Fortunately, incident management is a very mature and large market, meaning you have a large number of vendors from which to choose. For example, in the open-source community there are RT and OTRS, which both have very strong incident management/help desk systems. Commercial products, such as Remedy and Clarify, also have a very long, mature history in this space.
And what do you do after unch?
Obviously, a lot of work must be done in the enterprise to keep it working efficiently and to ensure IT's budget is maximized. In this article, we addressed five very specific projects to make certain you do just that. These projects include identity and access management, Linux integration, patch management, change management and incident management. All together, these five areas can enable powerful and substantive gains in how well and in how cost-effectively you can manage your network and IT services.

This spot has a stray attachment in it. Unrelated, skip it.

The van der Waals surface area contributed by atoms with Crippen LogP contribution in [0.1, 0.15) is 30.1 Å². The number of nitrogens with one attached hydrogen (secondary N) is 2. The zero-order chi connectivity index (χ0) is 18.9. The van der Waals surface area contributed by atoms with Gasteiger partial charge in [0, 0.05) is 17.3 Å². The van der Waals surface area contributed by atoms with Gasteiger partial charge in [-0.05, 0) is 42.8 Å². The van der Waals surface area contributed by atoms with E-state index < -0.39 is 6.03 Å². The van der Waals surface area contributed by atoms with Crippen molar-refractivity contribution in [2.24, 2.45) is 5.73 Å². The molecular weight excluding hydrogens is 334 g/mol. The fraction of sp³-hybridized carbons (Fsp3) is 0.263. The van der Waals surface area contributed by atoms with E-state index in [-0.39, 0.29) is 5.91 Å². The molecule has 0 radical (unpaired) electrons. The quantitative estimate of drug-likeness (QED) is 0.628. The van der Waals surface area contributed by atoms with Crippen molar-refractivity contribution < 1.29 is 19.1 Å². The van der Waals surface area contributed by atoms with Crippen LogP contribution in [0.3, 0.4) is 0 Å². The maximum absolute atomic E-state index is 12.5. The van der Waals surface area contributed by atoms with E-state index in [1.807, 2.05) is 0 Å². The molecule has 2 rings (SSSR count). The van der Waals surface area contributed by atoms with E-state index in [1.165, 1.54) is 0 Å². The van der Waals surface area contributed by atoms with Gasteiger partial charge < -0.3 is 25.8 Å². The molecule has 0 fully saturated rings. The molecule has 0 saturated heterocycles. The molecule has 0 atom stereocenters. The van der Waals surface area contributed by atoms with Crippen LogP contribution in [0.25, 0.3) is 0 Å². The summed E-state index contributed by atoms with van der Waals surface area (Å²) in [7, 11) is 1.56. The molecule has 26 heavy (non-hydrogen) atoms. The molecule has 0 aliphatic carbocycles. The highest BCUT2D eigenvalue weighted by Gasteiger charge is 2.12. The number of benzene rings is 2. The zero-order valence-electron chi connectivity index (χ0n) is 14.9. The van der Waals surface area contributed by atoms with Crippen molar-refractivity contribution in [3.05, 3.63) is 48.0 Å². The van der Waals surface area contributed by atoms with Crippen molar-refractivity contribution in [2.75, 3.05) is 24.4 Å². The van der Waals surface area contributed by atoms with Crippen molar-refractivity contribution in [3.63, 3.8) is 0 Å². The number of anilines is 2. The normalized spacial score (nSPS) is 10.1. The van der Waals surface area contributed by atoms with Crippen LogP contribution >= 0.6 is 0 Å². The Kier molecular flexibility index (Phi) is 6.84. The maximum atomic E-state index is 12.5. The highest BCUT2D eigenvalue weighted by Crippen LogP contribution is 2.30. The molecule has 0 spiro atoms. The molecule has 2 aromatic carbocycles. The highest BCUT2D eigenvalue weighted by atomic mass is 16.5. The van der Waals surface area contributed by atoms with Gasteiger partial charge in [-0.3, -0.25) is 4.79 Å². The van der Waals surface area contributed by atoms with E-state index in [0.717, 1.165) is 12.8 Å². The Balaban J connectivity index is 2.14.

Dustin Puryear is president of Puryear IT, LLC, which provides expertise in identity management, directory services and Linux interoperability. He is also a public speaker and the author of Integrate Linux Solutions into Your Windows Network and Best Practices for Managing Linux and UNIX Servers.